President Obama seems to have reiterated his support for redefining marriage in his inauguration speech earlier this week. Riffing on the Declaration of Independence, Obama declared that “[o]ur journey is not complete until our gay brothers and sisters are treated like anyone else under the law—for if we are truly created equal, then surely the love we commit to one another must be equal as well.” But if this appeal to equality was meant as support for redefining marriage, it both gets marriage wrong and the Declaration’s pledge of equality wrong, too.
All Americans stand equally before the law and have their civil rights equally protected—all have equal protection for their rights to free speech, religious liberty, free association, and every other traditional civil liberty. The question is whether a new “civil right”—the right to have the government and private citizens recognize your same-sex sexual partnership as a marriage—ought to be created, redefining marriage in the process.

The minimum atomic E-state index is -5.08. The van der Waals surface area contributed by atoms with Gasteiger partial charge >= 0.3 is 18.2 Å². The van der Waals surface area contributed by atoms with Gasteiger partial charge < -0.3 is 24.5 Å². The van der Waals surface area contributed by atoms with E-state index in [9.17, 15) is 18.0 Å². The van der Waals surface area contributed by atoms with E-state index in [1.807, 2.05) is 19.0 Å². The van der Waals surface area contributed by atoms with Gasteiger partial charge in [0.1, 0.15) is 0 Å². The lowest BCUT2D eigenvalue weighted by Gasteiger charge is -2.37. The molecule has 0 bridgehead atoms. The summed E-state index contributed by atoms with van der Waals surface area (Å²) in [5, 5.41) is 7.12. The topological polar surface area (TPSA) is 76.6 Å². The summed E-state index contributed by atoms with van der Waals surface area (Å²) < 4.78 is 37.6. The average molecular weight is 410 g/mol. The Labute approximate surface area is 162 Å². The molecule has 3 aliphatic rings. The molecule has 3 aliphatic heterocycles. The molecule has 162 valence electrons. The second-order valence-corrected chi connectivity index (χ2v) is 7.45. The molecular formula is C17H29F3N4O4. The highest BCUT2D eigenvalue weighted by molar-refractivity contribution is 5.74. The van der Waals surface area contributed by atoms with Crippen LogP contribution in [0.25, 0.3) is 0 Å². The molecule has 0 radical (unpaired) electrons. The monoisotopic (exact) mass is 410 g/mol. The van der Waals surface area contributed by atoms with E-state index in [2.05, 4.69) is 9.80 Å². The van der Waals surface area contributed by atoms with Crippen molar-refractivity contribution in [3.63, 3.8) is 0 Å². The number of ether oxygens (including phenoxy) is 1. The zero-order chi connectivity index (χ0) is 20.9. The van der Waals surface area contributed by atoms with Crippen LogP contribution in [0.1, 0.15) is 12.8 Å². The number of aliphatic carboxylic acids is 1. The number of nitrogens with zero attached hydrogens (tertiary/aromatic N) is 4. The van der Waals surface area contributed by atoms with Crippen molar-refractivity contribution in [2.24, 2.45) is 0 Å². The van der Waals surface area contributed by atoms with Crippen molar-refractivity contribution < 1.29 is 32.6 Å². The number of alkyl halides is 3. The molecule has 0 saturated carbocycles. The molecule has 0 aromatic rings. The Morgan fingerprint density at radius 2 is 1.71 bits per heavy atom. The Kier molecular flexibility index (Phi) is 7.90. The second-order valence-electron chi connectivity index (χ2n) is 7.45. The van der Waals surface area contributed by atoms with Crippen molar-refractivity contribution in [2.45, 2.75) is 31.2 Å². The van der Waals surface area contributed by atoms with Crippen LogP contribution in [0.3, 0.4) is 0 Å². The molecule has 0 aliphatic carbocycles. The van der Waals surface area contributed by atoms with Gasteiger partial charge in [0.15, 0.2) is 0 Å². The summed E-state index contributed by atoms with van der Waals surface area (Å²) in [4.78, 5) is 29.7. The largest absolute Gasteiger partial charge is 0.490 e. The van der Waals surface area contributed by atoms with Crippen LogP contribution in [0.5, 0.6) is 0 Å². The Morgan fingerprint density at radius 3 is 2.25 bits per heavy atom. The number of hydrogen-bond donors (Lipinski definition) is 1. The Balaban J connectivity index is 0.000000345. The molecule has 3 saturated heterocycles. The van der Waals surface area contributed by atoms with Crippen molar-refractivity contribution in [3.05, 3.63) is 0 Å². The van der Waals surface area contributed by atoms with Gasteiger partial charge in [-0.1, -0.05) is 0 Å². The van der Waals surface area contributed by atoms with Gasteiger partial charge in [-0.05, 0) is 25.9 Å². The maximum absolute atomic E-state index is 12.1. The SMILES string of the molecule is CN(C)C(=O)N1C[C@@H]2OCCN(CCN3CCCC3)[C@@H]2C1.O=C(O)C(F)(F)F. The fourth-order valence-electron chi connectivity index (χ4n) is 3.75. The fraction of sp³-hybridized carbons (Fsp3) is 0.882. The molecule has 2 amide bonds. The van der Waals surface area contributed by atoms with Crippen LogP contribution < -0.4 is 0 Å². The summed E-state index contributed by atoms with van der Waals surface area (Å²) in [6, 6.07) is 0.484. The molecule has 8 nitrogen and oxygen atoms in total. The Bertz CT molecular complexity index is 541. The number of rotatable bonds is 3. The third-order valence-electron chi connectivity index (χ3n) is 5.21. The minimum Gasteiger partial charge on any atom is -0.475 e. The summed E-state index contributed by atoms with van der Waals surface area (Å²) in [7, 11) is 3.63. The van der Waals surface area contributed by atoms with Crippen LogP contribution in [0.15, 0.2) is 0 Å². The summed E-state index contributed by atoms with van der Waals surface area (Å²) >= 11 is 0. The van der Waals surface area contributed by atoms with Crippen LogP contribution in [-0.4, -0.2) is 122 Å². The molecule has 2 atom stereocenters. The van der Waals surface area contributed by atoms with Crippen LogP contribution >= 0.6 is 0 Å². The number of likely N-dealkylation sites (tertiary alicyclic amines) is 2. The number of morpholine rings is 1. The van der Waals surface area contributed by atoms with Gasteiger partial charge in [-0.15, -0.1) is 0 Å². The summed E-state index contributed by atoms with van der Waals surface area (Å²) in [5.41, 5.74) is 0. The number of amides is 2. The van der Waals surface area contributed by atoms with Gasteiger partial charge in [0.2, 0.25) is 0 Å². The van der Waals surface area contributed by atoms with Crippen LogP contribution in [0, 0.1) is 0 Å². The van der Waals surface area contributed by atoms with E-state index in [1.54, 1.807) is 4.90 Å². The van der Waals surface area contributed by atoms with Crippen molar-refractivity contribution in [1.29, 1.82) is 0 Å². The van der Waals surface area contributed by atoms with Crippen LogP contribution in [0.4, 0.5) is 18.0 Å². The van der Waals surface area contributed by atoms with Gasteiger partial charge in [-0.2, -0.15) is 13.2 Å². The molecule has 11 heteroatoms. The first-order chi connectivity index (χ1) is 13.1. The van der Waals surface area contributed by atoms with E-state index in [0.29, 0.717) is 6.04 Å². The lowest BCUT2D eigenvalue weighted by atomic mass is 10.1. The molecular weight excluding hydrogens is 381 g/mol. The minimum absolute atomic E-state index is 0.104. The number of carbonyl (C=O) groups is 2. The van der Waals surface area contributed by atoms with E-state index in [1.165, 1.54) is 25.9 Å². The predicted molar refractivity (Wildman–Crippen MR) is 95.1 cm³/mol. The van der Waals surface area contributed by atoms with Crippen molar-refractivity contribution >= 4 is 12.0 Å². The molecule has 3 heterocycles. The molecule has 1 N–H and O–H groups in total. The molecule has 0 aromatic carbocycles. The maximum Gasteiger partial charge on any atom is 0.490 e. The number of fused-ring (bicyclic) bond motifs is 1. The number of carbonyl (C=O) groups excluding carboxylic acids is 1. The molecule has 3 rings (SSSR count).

“The love we commit to one another,” just as such, is none of the government’s business. The government isn’t in the business of affirming our loves. Rather it leaves consenting adults free to live and love as they choose.
What’s at issue is whether the government will recognize such relationships as marriages—and then force every citizen and business to do so as well. At issue is whether policy will coerce and compel others to recognize and affirm same-sex relationships as marriages.
Being created equal doesn’t entail or require redefining marriage. Every marriage policy draws lines, leaving out some types of relationships. But equality forbids arbitrary line-drawing. Determining which lines are arbitrary requires us to answer two questions:
1) What is marriage?
2) Why does it matter for policy?